SEATTLE — Ookla, the global leader in mobile and broadband network testing, data and analysis, today released their annual U.S. Mobile Performance Report. The report reveals the definitive ranking of cities with the fastest and slowest mobile internet, as well as which carrier is fastest in each city. Minneapolis tops the list of fastest cities. T-Mobile takes the top slot of fastest carrier in the country, but in the metropolitan hotspots Verizon reigns supreme as the fastest carrier in the most number of cities analyzed. AT&T and Sprint round out the ranking in third and fourth, respectively.
“In the global economy, mobile network performance can mean success or failure,” said Ookla General Manager and Cofounder Doug Suttles. “It’s critical that this country continues to make advancements in connectivity — particularly in 5G — and we can see just where our achievements and gaps lay in this data.”
The company analyzed test results taken on their flagship application, Speedtest, in Q1 and Q2 of this year. During this period, 2,841,471 unique mobile devices were used to perform over 12 million consumer-initiated cellular network tests on Speedtest mobile applications. When analyzing fastest carriers, Ookla considers all carriers with 3 percent or more of total test samples in the market for the period. Fastest carrier is determined using a proprietary Speed Score, which incorporates a measure of each carrier’s download and upload speed to rank network speed performance.
The analysis also compares this year’s city rankings and carrier speeds with those outlined in last year’s report (from Q1-Q2 2017). This juxtaposed data demonstrated the impact of network investments such as 5G and showcased improvements for some cities and carriers, while outing others in need of serious improvement if they’re to compete nationally.
This is where the data becomes truly captivating with far-reaching implications in today’s mobile-centric world,” said Suttles. “It’s no question that the carrier market is tightly crowded, but by looking at these cities, you can see where there is ground to be made and competitor margins narrowed. Elsewhere, governments can make infrastructure investments, businesses can decide office locations, and consumers can understand the speeds at play in cities they may consider living or working.”
While you may expect a bustling coastal city or carrier’s headquarters to take first prize for fastest city out of the 100 studied (by population), it was Minneapolis that was awarded the title thanks to having the fastest mean download speed over mobile. This year, the twin cities edged out Fort Wayne to take the number one and two spots, followed by San Francisco and Irvine surpassing Atlanta and Pittsburg in the fourth and fifth place spots.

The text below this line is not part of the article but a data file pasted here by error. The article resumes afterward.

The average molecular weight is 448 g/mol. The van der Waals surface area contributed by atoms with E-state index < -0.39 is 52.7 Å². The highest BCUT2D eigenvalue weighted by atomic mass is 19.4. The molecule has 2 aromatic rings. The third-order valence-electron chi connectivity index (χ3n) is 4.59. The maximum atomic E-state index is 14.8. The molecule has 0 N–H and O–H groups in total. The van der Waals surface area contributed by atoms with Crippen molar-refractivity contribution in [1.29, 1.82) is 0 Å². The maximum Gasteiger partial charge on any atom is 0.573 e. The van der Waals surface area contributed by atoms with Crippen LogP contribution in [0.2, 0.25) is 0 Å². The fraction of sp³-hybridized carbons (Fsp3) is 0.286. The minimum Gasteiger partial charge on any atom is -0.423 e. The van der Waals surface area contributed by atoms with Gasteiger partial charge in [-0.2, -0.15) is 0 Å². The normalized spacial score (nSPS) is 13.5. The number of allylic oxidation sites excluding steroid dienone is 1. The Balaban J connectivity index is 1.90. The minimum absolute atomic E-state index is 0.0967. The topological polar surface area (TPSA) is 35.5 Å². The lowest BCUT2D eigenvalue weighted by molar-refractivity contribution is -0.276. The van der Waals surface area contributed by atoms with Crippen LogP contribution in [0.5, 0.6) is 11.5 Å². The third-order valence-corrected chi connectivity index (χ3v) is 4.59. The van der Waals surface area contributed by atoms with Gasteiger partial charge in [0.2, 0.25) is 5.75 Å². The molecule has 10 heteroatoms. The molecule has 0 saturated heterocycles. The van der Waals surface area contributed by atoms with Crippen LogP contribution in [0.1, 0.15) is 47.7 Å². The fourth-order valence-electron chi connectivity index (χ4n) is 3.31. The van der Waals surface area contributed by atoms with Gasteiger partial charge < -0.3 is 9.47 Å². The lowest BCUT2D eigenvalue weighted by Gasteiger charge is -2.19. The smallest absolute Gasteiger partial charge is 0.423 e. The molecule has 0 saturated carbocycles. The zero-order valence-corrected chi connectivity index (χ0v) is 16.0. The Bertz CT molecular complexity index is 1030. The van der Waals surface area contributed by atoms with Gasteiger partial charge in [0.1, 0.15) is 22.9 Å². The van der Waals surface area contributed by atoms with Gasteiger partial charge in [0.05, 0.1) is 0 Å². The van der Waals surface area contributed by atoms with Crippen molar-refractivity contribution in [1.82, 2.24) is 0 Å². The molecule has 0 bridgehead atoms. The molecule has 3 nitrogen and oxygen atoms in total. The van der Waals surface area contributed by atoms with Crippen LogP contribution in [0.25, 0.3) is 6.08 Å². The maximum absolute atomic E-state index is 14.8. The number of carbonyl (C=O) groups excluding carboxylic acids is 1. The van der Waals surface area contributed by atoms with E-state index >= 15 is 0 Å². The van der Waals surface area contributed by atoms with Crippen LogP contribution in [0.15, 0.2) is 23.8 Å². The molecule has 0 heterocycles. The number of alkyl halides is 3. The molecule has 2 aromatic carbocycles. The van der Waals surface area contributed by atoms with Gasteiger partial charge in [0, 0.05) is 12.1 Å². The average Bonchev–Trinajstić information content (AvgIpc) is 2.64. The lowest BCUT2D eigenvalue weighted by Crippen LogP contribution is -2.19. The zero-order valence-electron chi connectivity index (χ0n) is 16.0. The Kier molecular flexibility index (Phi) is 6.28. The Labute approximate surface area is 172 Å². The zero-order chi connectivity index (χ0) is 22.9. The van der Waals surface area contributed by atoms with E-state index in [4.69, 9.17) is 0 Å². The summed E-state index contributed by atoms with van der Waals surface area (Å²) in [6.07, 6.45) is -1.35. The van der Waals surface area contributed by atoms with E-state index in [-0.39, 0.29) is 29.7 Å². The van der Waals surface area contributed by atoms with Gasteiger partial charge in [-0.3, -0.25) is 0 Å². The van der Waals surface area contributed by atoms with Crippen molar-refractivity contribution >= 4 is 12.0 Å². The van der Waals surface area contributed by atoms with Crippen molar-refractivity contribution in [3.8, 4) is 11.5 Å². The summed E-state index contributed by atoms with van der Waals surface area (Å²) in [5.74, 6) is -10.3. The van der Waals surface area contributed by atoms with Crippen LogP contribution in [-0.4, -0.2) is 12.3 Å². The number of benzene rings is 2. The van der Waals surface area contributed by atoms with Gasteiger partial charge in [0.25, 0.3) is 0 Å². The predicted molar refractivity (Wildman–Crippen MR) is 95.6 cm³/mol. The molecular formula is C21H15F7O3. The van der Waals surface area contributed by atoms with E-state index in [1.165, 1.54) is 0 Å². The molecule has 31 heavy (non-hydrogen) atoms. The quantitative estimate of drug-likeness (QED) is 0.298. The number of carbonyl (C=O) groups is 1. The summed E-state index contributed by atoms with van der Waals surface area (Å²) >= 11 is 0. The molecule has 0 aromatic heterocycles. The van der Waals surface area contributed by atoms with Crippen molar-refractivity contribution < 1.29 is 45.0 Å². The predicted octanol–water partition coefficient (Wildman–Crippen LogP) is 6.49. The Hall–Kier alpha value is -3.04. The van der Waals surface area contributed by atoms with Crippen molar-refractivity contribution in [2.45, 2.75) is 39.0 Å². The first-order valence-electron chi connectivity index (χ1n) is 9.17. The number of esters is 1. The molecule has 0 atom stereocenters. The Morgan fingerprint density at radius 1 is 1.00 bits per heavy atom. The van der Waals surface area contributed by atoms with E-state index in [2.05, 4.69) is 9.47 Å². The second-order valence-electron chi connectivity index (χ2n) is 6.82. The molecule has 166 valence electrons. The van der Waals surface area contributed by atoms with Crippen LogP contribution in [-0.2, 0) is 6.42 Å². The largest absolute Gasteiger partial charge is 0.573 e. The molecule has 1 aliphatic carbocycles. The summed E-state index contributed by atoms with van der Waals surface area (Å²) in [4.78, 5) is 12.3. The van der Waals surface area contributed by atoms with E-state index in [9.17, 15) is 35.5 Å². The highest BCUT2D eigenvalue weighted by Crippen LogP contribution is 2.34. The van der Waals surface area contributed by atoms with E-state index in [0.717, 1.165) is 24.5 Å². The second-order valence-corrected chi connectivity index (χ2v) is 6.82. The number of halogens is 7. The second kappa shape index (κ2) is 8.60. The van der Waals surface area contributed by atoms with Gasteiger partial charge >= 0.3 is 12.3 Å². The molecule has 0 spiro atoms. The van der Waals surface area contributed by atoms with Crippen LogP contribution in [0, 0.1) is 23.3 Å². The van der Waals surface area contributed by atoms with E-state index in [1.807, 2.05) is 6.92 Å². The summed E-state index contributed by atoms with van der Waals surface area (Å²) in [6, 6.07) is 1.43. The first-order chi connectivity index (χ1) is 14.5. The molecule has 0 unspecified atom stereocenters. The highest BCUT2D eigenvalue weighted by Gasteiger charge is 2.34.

It’s in these populated cities that Verizon closes its gap with T-Mobile, having come in first in 45 of the 100 cities and Washington, DC, whereas T-Mobile won 33, AT&T 12 and Sprint five.
Rounding out the tail-end of the country’s top 100 were this year’s slowest cities: Laredo, Anchorage, Madison, Reno, and Lubbock. Interestingly, however, the fastest carrier ranking in these rural cities closely resembled the national ranking, with T-Mobile taking the top spot and Sprint being the slowest. The more rural areas of the country unsurprisingly suffer the most, as is often a point raised in national conversation due to the wider economic implications. And, the data indicates that consumers in these areas may find themselves having to choose between speed and coverage.
“We’re seeing unprecedented change in this country’s – and the world’s – approach to mobile,” said Suttles. “As we have in years past, we can see the impacts shaping consumers’ mobile experience and, given the prevalence of the devices in our day-to-day lives, these impacts do not go unnoticed. With the race to 5G, ongoing legislative debate around network neutrality, and the landmark mergers of Sprint and T-Mobile and AT&T and Time Warner, the evolution in the consumer’s experience (and its extracted data) over the next few years will be fascinating.”
Speedtest is unique in that it provides the closest reflection of the internet experience people have in their daily lives and the way networks are performing for their users. With 10 million tests taken by real people every day, insights based on Speedtest data provide a comprehensive and accurate view of internet performance and accessibility. Additionally, the Speedtest testing server network is the largest in the world, which ensures that test results always reflect maximum available speeds for the actual location where the test is being taken.
Ookla®, the company behind Speedtest®, is the global leader in fixed broadband and mobile network testing applications, data and analysis. Over ten million tests are actively initiated by consumers each day across all Speedtest platforms, with more than 20 billion completed to date. As a result, Ookla has the most comprehensive analytics on worldwide internet performance and accessibility. Ookla transforms these billions of real-world tests into vital research tools. The company’s flagship enterprise product, Speedtest Intelligence®, is used by ISPs, carriers, businesses, universities and government agencies alike who trust Ookla’s commitment to quality and neutrality. Ookla’s headquarters are located in Seattle, Washington, with additional offices in Memphis, Tennessee and Dublin, Ireland.
Copyright 2018 The Associated Press. All rights reserved.
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